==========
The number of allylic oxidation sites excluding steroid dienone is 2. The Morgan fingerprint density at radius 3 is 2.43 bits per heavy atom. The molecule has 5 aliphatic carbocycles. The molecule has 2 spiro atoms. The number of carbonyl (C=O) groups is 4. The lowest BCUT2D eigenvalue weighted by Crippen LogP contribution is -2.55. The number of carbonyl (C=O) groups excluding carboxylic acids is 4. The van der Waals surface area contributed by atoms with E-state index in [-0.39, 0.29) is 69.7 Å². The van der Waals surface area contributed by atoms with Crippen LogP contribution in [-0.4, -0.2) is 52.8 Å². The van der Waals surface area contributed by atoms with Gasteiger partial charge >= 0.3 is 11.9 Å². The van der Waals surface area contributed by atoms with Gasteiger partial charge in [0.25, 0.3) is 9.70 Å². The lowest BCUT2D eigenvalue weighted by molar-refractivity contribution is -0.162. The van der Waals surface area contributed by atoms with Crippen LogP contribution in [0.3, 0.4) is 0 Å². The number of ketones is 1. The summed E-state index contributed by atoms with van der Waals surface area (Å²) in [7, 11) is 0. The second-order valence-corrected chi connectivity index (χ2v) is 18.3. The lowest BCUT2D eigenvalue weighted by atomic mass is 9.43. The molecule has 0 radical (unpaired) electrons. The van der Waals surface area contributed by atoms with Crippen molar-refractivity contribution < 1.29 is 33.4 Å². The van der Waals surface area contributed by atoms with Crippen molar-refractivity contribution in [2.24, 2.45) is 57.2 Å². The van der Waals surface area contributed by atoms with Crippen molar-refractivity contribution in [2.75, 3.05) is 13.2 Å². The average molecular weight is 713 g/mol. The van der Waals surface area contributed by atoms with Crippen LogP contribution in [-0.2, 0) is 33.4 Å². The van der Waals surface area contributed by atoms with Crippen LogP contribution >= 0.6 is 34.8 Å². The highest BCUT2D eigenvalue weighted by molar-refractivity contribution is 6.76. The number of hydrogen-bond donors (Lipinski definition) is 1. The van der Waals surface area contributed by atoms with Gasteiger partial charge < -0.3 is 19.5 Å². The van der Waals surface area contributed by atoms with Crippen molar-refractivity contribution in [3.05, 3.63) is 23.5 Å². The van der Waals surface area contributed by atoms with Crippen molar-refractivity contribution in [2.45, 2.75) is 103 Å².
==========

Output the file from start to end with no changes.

The number of allylic oxidation sites excluding steroid dienone is 2. The Morgan fingerprint density at radius 3 is 2.43 bits per heavy atom. The molecule has 5 aliphatic carbocycles. The molecule has 2 spiro atoms. The number of carbonyl (C=O) groups is 4. The lowest BCUT2D eigenvalue weighted by Crippen LogP contribution is -2.55. The number of carbonyl (C=O) groups excluding carboxylic acids is 4. The van der Waals surface area contributed by atoms with E-state index in [-0.39, 0.29) is 69.7 Å². The van der Waals surface area contributed by atoms with Crippen LogP contribution in [-0.4, -0.2) is 52.8 Å². The van der Waals surface area contributed by atoms with Gasteiger partial charge >= 0.3 is 11.9 Å². The van der Waals surface area contributed by atoms with Gasteiger partial charge in [0.25, 0.3) is 9.70 Å². The lowest BCUT2D eigenvalue weighted by molar-refractivity contribution is -0.162. The van der Waals surface area contributed by atoms with Crippen LogP contribution in [0.3, 0.4) is 0 Å². The number of ketones is 1. The summed E-state index contributed by atoms with van der Waals surface area (Å²) in [7, 11) is 0. The second-order valence-corrected chi connectivity index (χ2v) is 18.3. The lowest BCUT2D eigenvalue weighted by atomic mass is 9.43. The molecule has 0 radical (unpaired) electrons. The van der Waals surface area contributed by atoms with Crippen molar-refractivity contribution < 1.29 is 33.4 Å². The van der Waals surface area contributed by atoms with Crippen molar-refractivity contribution in [2.24, 2.45) is 57.2 Å². The van der Waals surface area contributed by atoms with Crippen molar-refractivity contribution in [2.75, 3.05) is 13.2 Å². The average molecular weight is 713 g/mol. The van der Waals surface area contributed by atoms with Crippen LogP contribution in [-0.2, 0) is 33.4 Å². The van der Waals surface area contributed by atoms with Crippen LogP contribution >= 0.6 is 34.8 Å². The highest BCUT2D eigenvalue weighted by molar-refractivity contribution is 6.76. The number of hydrogen-bond donors (Lipinski definition) is 1. The van der Waals surface area contributed by atoms with Gasteiger partial charge < -0.3 is 19.5 Å². The van der Waals surface area contributed by atoms with Crippen molar-refractivity contribution in [3.05, 3.63) is 23.5 Å². The van der Waals surface area contributed by atoms with Crippen molar-refractivity contribution in [2.45, 2.75) is 103 Å².